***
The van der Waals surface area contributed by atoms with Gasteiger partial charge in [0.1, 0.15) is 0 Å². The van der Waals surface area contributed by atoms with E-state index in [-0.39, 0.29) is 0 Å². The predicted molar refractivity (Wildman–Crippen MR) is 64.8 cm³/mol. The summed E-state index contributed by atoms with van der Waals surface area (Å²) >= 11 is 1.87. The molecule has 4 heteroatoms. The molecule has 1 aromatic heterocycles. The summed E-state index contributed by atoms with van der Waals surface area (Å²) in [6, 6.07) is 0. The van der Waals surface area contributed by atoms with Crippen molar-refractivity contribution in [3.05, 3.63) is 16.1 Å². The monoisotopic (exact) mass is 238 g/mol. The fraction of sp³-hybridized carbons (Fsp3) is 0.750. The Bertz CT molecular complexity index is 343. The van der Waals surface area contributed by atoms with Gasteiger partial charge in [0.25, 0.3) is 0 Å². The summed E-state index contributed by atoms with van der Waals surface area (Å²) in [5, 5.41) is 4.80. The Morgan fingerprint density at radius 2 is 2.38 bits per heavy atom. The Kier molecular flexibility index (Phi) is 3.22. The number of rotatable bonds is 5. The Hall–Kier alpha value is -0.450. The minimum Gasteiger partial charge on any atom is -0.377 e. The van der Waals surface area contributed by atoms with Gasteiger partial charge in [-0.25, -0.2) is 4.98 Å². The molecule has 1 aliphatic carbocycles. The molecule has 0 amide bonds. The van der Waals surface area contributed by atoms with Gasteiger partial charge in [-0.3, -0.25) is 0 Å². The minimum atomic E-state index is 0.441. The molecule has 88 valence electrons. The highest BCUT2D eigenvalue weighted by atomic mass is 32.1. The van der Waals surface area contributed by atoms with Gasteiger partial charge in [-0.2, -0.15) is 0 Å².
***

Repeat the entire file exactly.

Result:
The van der Waals surface area contributed by atoms with Gasteiger partial charge in [0.1, 0.15) is 0 Å². The van der Waals surface area contributed by atoms with E-state index in [-0.39, 0.29) is 0 Å². The predicted molar refractivity (Wildman–Crippen MR) is 64.8 cm³/mol. The summed E-state index contributed by atoms with van der Waals surface area (Å²) >= 11 is 1.87. The molecule has 4 heteroatoms. The molecule has 1 aromatic heterocycles. The summed E-state index contributed by atoms with van der Waals surface area (Å²) in [6, 6.07) is 0. The van der Waals surface area contributed by atoms with Crippen molar-refractivity contribution in [3.05, 3.63) is 16.1 Å². The monoisotopic (exact) mass is 238 g/mol. The fraction of sp³-hybridized carbons (Fsp3) is 0.750. The Bertz CT molecular complexity index is 343. The van der Waals surface area contributed by atoms with Gasteiger partial charge in [0.25, 0.3) is 0 Å². The summed E-state index contributed by atoms with van der Waals surface area (Å²) in [5, 5.41) is 4.80. The Morgan fingerprint density at radius 2 is 2.38 bits per heavy atom. The Kier molecular flexibility index (Phi) is 3.22. The number of rotatable bonds is 5. The Hall–Kier alpha value is -0.450. The minimum Gasteiger partial charge on any atom is -0.377 e. The van der Waals surface area contributed by atoms with Gasteiger partial charge in [-0.25, -0.2) is 4.98 Å². The molecule has 1 aliphatic carbocycles. The molecule has 0 amide bonds. The van der Waals surface area contributed by atoms with Gasteiger partial charge in [-0.3, -0.25) is 0 Å². The minimum atomic E-state index is 0.441. The molecule has 88 valence electrons. The highest BCUT2D eigenvalue weighted by atomic mass is 32.1. The van der Waals surface area contributed by atoms with Gasteiger partial charge in [-0.2, -0.15) is 0 Å².